These are tough questions. Ones we won’t know the answer to until we are in the situation.

That, however, doesn’t mean we can’t prepare for the situation. I believe Paul, Silas, and others rejoiced in the Lord because they knew the Lord. They didn’t just know of Him, but they knew Him. Their relationship with Him was real and intimate. As well as they knew His character and His actions. They were theologians. We should be theologians as well.

No, you don’t need to go to seminary to be a theologian. Everyone is a theologian because everyone has an opinion about God, which means right now, no matter what degree you have or don’t have, you are a theologian.

The question is: Are you a responsible and accurate theologian?

If we are going to stand firm for Christ in the midst of persecution we must be responsible and accurate theologians because what we know about God will determine how we respond to difficult situations.

God is doing an amazing work in our day!

“‘Look, you scoffers, be astounded and perish; for I am doing a work in your days, a work that you will not believe, even if one tells it to you.'” (Acts 13:41)

Paul, preaching to the synagogue in Antioch of Pisidia, tells the Jews that they should expect the Lord to do a work that they would not believe. The work is that their wise men will perish (Is 29:14). In other words, God will do something among the people that will astound them – He will save the Gentiles. He bring those who they thought could not experience salvation to Himself. He will do it through their belief in a crucified Messiah. While at the same time, He will give the Jews over to their enemies (Hab 1:5-6).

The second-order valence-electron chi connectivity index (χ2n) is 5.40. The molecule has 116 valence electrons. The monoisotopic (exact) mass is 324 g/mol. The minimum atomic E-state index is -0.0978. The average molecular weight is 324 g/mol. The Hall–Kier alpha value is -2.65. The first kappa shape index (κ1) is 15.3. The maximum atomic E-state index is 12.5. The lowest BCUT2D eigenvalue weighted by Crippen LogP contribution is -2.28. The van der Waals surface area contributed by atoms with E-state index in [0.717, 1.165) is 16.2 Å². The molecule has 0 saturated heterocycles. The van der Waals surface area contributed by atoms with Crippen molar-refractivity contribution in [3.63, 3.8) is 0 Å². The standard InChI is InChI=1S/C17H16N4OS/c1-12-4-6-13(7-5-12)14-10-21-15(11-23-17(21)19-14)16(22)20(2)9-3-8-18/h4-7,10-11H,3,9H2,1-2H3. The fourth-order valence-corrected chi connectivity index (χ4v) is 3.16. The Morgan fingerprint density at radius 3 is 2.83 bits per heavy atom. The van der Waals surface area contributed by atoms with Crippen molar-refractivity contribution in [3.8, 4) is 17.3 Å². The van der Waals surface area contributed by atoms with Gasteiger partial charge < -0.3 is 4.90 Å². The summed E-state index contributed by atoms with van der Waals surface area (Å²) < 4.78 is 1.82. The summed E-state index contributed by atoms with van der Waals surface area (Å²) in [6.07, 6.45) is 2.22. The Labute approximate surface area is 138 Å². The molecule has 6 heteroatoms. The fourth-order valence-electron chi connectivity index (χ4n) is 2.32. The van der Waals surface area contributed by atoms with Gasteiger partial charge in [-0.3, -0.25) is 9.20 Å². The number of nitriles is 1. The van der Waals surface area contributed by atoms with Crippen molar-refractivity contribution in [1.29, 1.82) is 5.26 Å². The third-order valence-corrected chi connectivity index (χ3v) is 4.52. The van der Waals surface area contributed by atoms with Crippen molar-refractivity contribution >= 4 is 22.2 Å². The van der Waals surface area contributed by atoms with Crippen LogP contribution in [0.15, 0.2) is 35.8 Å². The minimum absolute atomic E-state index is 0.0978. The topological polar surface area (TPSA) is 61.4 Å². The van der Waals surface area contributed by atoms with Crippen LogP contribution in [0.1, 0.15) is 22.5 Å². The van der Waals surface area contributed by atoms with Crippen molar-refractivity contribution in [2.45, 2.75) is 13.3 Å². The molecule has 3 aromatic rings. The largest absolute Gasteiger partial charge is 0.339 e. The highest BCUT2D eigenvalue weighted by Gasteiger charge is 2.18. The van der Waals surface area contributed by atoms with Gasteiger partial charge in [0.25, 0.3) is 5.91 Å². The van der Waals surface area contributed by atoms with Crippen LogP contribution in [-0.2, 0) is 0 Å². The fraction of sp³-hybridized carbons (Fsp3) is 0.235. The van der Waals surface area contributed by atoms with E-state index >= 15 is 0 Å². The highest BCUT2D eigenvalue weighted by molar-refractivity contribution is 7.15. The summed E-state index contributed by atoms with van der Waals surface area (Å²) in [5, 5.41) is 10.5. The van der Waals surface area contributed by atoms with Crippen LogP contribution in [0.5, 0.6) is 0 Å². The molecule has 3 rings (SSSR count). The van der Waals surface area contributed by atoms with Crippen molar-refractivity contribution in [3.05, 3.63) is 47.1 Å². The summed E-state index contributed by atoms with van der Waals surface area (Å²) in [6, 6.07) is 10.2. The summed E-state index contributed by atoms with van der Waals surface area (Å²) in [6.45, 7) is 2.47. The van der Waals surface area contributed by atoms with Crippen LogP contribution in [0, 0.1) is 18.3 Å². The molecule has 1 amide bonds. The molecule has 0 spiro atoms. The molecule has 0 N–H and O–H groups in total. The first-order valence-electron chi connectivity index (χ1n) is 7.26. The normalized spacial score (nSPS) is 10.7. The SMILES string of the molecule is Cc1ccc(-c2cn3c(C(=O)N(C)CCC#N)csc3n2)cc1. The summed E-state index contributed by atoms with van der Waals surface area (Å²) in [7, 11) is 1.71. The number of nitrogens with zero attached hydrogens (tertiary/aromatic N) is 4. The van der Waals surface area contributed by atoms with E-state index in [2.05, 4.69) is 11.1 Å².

After the Jews rejected their teaching, Paul explicitly tells them the work God is dong in verse 47 when he says,

“For so the Lord has commanded us, saying, “‘I have made you a light for the Gentiles, that you may bring salvation to the ends of the earth.'” (Acts 13:47)

Again quoting from the prophet Isaiah to show that this has always been God’s plan. A plan that was hidden but is now revealed (Col 1:26-27). Salvation has come to the Gentiles. God’s plan has always been to unite them as one man in Christ (Eph 2:11-22).

Through Jesus we are all united to one another – Jew and Gentile, poor and rich, slave and free. In Christ, we are all equal. We are all brothers and sisters. We are adopted into the same family through the death of Jesus for our sins and the forgiveness extended by the Father and the work done by the Spirit to draw and regenerate. Because of the Work of God, an amazing work we cannot even fathom, we all experience salvation in Jesus alone.

God is doing a work in our day. A work no one would believe if told beforehand. God is uniting us all in Christ. He breaks down divisions. If we want to experience unity, we must turn to Christ. We must recognize that at the foot of the cross all men and women are equal. No one is greater than another. No one is loved by God more than another. We are all one, a new humanity, a new people in Christ.